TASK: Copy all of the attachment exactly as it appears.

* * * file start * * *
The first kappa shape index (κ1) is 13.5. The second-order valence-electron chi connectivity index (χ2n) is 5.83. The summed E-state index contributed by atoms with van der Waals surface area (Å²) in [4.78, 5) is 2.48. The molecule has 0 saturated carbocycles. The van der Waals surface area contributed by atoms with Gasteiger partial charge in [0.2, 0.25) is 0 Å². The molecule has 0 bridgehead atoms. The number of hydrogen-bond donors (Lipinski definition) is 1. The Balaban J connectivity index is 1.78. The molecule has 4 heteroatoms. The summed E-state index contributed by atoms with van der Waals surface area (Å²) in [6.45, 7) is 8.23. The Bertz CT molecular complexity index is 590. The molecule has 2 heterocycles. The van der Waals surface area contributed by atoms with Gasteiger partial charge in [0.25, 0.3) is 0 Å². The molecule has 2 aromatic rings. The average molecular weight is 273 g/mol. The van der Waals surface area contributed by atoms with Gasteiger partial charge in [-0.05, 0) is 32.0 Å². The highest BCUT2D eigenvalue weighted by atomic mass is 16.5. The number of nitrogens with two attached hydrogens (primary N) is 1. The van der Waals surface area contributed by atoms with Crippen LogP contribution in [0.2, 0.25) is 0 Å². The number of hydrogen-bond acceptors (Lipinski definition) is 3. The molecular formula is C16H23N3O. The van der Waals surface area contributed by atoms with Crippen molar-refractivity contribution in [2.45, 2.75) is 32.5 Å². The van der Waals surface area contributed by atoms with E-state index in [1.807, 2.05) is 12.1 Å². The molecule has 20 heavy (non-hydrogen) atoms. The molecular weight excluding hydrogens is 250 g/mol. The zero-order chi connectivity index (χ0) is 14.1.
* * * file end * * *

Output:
The first kappa shape index (κ1) is 13.5. The second-order valence-electron chi connectivity index (χ2n) is 5.83. The summed E-state index contributed by atoms with van der Waals surface area (Å²) in [4.78, 5) is 2.48. The molecule has 0 saturated carbocycles. The van der Waals surface area contributed by atoms with Gasteiger partial charge in [0.2, 0.25) is 0 Å². The molecule has 0 bridgehead atoms. The number of hydrogen-bond donors (Lipinski definition) is 1. The Balaban J connectivity index is 1.78. The molecule has 4 heteroatoms. The summed E-state index contributed by atoms with van der Waals surface area (Å²) in [6.45, 7) is 8.23. The Bertz CT molecular complexity index is 590. The molecule has 2 heterocycles. The van der Waals surface area contributed by atoms with Gasteiger partial charge in [0.25, 0.3) is 0 Å². The molecule has 2 aromatic rings. The average molecular weight is 273 g/mol. The van der Waals surface area contributed by atoms with Gasteiger partial charge in [-0.05, 0) is 32.0 Å². The highest BCUT2D eigenvalue weighted by atomic mass is 16.5. The number of nitrogens with two attached hydrogens (primary N) is 1. The van der Waals surface area contributed by atoms with Crippen LogP contribution in [0.2, 0.25) is 0 Å². The number of hydrogen-bond acceptors (Lipinski definition) is 3. The molecular formula is C16H23N3O. The van der Waals surface area contributed by atoms with Crippen molar-refractivity contribution in [2.45, 2.75) is 32.5 Å². The van der Waals surface area contributed by atoms with E-state index in [1.807, 2.05) is 12.1 Å². The molecule has 20 heavy (non-hydrogen) atoms. The molecular weight excluding hydrogens is 250 g/mol. The zero-order chi connectivity index (χ0) is 14.1.